Sequencing Batch Reactor (SBR)

A Sequential Batch Reactor (SBR) is a wastewater treatment process that combines the principles of both activated sludge and batch reactor systems. In an SBR system, wastewater is added to a single tank or a series of tanks in a specific sequence, with each tank performing a different treatment stage. The system operates in cycles, with each cycle consisting of a series of steps, including aeration, settling, and decantation.

During the aeration phase, oxygen is introduced into the wastewater to stimulate the growth of microorganisms that will consume organic matter and nutrients. During the settling phase, the microorganisms settle to the bottom of the tank, and the clear water is decanted off the top. The SBR process can be designed to treat a wide range of wastewater volumes and can achieve high levels of nutrient removal and sludge settling efficiency.



Industrial Application

Alternative Intermittent Cyclic Reactor (AICAR)

AICAR is a type of activated sludge process for wastewater treatment. AICAR operates in a continuous mode, alternating between feeding and discharging.

In comparison to the conventional extended aeration system, AICAR offers advantages such as: minimal footprint, dynamic control, ability to eliminate growth of most of the filamentous sludge bulking microorganisms, less sludge yield, high MLSS (>8000 mg/L) (since MLSS cannot be washed out by hydraulic surges) and also potential capital cost savings by eliminating clarifiers and other equipments.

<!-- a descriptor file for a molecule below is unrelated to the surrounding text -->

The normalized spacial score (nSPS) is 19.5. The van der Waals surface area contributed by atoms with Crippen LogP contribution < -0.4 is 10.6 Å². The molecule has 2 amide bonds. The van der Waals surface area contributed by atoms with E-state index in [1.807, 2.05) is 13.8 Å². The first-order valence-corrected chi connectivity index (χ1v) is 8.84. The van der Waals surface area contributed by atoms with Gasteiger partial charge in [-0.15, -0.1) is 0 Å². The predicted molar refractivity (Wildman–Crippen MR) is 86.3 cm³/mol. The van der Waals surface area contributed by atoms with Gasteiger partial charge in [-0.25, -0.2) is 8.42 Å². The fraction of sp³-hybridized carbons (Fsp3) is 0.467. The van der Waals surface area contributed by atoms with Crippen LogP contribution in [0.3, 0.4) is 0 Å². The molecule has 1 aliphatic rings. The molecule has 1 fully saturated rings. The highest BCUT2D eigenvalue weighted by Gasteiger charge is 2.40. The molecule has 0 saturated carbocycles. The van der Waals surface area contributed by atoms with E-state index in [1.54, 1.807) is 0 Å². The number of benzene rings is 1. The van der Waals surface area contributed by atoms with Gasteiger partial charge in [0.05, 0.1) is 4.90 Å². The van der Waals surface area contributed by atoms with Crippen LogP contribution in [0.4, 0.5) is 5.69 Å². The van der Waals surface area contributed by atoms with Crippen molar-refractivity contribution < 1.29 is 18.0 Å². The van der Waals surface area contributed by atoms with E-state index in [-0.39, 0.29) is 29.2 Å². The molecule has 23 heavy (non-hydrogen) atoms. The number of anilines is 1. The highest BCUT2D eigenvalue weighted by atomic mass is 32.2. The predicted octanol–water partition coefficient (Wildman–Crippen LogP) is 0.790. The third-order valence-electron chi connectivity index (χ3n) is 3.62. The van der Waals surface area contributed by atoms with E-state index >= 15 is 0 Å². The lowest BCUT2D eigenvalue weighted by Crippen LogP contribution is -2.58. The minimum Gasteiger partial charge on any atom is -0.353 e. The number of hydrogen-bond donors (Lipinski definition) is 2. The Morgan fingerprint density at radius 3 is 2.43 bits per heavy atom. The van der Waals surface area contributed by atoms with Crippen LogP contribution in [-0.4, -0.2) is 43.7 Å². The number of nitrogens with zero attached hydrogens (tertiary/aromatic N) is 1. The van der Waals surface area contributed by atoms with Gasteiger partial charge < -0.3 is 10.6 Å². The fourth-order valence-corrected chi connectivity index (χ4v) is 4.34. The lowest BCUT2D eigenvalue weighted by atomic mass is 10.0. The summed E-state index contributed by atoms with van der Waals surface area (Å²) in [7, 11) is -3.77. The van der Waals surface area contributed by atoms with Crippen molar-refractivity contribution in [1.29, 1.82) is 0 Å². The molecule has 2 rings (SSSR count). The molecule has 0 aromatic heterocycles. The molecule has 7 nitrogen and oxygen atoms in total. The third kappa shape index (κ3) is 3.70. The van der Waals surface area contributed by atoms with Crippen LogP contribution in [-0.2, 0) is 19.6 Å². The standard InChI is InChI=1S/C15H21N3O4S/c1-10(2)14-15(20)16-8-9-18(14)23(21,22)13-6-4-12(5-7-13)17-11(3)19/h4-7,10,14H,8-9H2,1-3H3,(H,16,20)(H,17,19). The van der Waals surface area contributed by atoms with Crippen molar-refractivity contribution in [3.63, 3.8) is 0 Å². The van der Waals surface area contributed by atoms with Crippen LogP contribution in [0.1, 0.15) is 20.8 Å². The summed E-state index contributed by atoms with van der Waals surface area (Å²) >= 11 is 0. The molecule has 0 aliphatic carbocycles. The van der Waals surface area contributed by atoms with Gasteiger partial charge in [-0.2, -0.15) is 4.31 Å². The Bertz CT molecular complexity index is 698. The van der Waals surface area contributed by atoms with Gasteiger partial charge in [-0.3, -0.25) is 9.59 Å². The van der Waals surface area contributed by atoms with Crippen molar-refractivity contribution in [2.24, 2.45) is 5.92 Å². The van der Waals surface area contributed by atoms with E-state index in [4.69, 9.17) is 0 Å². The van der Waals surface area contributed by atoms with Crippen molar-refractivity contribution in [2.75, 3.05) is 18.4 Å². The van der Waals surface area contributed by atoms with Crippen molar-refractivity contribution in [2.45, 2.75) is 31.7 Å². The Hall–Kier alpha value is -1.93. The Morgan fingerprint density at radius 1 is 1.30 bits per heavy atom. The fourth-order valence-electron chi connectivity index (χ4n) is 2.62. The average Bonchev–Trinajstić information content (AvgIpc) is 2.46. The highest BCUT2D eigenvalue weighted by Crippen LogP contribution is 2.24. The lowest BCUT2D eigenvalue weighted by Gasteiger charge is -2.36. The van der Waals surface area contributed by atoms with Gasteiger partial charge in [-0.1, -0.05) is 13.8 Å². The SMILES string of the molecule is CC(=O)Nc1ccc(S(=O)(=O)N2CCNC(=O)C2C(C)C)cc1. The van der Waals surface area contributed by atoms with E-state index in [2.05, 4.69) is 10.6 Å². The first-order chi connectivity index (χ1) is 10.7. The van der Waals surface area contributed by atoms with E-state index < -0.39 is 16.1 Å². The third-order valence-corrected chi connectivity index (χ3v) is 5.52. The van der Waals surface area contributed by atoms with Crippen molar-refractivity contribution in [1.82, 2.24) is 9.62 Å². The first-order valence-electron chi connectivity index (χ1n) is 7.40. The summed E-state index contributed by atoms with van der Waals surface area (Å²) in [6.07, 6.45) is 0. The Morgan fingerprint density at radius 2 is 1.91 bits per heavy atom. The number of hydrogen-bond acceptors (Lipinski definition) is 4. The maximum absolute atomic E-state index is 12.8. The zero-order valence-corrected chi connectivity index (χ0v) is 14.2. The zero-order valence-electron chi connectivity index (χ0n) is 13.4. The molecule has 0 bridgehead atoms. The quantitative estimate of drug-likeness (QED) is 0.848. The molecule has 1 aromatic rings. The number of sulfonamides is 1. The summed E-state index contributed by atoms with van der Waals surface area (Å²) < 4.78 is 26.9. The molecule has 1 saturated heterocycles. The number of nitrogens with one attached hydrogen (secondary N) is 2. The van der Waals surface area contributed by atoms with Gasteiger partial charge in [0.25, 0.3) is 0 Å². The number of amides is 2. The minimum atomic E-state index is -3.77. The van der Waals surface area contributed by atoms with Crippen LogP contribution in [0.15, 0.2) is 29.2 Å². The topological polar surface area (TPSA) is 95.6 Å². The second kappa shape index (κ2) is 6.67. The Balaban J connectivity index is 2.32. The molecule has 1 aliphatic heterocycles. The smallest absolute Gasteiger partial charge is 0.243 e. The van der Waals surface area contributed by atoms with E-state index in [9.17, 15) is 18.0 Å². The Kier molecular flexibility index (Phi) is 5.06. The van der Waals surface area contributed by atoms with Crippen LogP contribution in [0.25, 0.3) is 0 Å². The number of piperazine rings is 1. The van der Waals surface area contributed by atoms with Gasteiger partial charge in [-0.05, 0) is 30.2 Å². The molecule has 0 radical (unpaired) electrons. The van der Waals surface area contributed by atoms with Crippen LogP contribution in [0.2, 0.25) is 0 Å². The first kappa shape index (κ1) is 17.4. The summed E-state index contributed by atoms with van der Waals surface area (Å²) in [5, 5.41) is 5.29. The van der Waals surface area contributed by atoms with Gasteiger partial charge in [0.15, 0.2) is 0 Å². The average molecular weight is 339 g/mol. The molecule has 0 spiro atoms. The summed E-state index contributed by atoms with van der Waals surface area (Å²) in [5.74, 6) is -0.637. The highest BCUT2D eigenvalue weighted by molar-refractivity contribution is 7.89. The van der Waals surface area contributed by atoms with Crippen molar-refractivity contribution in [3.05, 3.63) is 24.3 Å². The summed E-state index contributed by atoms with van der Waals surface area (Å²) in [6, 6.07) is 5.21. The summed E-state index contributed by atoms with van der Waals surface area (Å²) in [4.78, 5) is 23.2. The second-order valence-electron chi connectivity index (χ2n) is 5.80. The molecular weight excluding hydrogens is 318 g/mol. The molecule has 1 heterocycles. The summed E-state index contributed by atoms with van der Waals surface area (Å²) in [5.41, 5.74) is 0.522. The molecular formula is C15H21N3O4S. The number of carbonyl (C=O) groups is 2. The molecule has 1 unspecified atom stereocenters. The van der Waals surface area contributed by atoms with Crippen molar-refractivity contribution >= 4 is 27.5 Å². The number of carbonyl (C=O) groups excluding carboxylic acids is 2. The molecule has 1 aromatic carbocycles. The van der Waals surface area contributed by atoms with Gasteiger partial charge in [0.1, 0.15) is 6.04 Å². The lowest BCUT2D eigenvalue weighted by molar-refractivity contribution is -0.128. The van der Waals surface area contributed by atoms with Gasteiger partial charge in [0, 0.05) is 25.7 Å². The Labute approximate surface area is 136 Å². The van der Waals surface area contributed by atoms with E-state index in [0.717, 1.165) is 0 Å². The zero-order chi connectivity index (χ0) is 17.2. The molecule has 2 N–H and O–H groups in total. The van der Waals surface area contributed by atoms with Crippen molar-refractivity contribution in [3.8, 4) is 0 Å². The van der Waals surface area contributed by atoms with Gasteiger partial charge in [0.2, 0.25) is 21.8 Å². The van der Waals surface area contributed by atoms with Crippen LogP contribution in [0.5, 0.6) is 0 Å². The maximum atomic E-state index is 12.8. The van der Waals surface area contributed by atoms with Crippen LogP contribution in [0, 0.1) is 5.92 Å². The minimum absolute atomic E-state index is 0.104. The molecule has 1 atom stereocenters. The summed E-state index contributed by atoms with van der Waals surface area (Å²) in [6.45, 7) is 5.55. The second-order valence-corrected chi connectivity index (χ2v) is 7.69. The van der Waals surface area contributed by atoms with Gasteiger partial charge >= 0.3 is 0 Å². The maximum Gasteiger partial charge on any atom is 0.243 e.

Activated Sludge Process

The activated sludge process is a biological wastewater treatment process that uses microorganisms to remove organic matter and nutrients from wastewater. The process involves bringing wastewater and a mixture of microorganisms (known as “activated sludge”) together in a treatment tank or basin, where the microorganisms consume the organic matter in the wastewater as a food source.

The microorganisms are then separated from the treated wastewater by sedimentation and returned to the treatment tank to continue the process. The process is typically aerobic, meaning that oxygen is provided to the microorganisms to support their growth and activity. The activated sludge process is widely used for the treatment of both domestic and industrial wastewater, and can be designed to achieve high levels of removal of organic matter, nitrogen, and phosphorus.

Membrane Bioreactor (MBR)

Membrane Bioreactor (MBR) combines conventional biological treatment (e.g., activated sludge) processes with membrane filtration to provide an advanced level of organic and suspended solids removal. In an MBR system, the membranes are submerged in an aerated biological reactor.

The membranes are considered between micro and ultrafiltration, which allows for high quality effluent to be drawn through the membranes which eliminates the need for sedimentation process.

Since the need for sedimentation is eliminated, the biological process is able to operate at a much higher mixed liquor (MLSS) concentration. This greatly reduces the biological reactor volume required, and allows for many existing plants to be upgraded without adding new tanks. MBR can also provide an advanced level of nutrient removal when designed accordingly.

Other than that, effluent from MBR can also be recycled for other operations (e.g. cooling tower water) due to its higher effluent quality achieved from membrane filtration.



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